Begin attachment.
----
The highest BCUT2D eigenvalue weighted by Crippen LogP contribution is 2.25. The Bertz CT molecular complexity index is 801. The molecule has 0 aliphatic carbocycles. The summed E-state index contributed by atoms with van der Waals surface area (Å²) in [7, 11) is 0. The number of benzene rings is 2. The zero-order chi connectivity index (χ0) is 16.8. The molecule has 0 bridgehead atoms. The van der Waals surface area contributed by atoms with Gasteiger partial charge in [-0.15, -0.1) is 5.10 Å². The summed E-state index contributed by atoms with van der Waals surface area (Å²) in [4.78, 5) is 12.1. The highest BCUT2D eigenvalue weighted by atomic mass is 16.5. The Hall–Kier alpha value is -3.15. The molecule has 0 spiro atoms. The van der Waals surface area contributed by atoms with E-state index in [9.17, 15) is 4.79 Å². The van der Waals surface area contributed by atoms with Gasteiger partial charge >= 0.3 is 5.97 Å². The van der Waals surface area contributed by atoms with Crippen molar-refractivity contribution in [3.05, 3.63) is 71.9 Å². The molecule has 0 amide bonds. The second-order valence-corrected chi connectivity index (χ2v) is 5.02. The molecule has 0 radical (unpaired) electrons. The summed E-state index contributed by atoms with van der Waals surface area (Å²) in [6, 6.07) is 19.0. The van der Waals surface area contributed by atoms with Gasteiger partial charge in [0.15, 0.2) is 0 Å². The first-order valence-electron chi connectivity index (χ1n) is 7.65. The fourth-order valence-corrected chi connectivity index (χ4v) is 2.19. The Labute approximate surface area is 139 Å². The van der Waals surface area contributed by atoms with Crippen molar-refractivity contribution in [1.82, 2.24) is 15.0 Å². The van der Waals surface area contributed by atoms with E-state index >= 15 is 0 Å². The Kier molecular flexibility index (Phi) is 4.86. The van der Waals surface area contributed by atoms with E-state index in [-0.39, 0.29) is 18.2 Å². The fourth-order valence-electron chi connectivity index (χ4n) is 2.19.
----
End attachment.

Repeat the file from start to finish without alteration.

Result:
The highest BCUT2D eigenvalue weighted by Crippen LogP contribution is 2.25. The Bertz CT molecular complexity index is 801. The molecule has 0 aliphatic carbocycles. The summed E-state index contributed by atoms with van der Waals surface area (Å²) in [7, 11) is 0. The number of benzene rings is 2. The zero-order chi connectivity index (χ0) is 16.8. The molecule has 0 bridgehead atoms. The van der Waals surface area contributed by atoms with Gasteiger partial charge in [-0.15, -0.1) is 5.10 Å². The summed E-state index contributed by atoms with van der Waals surface area (Å²) in [4.78, 5) is 12.1. The highest BCUT2D eigenvalue weighted by atomic mass is 16.5. The Hall–Kier alpha value is -3.15. The molecule has 0 spiro atoms. The van der Waals surface area contributed by atoms with E-state index in [9.17, 15) is 4.79 Å². The van der Waals surface area contributed by atoms with Gasteiger partial charge >= 0.3 is 5.97 Å². The van der Waals surface area contributed by atoms with Crippen molar-refractivity contribution in [3.05, 3.63) is 71.9 Å². The molecule has 0 amide bonds. The second-order valence-corrected chi connectivity index (χ2v) is 5.02. The molecule has 0 radical (unpaired) electrons. The summed E-state index contributed by atoms with van der Waals surface area (Å²) in [6, 6.07) is 19.0. The van der Waals surface area contributed by atoms with Gasteiger partial charge in [0.15, 0.2) is 0 Å². The first-order valence-electron chi connectivity index (χ1n) is 7.65. The fourth-order valence-corrected chi connectivity index (χ4v) is 2.19. The Labute approximate surface area is 139 Å². The van der Waals surface area contributed by atoms with Crippen molar-refractivity contribution in [1.82, 2.24) is 15.0 Å². The van der Waals surface area contributed by atoms with E-state index >= 15 is 0 Å². The Kier molecular flexibility index (Phi) is 4.86. The van der Waals surface area contributed by atoms with E-state index in [-0.39, 0.29) is 18.2 Å². The fourth-order valence-electron chi connectivity index (χ4n) is 2.19.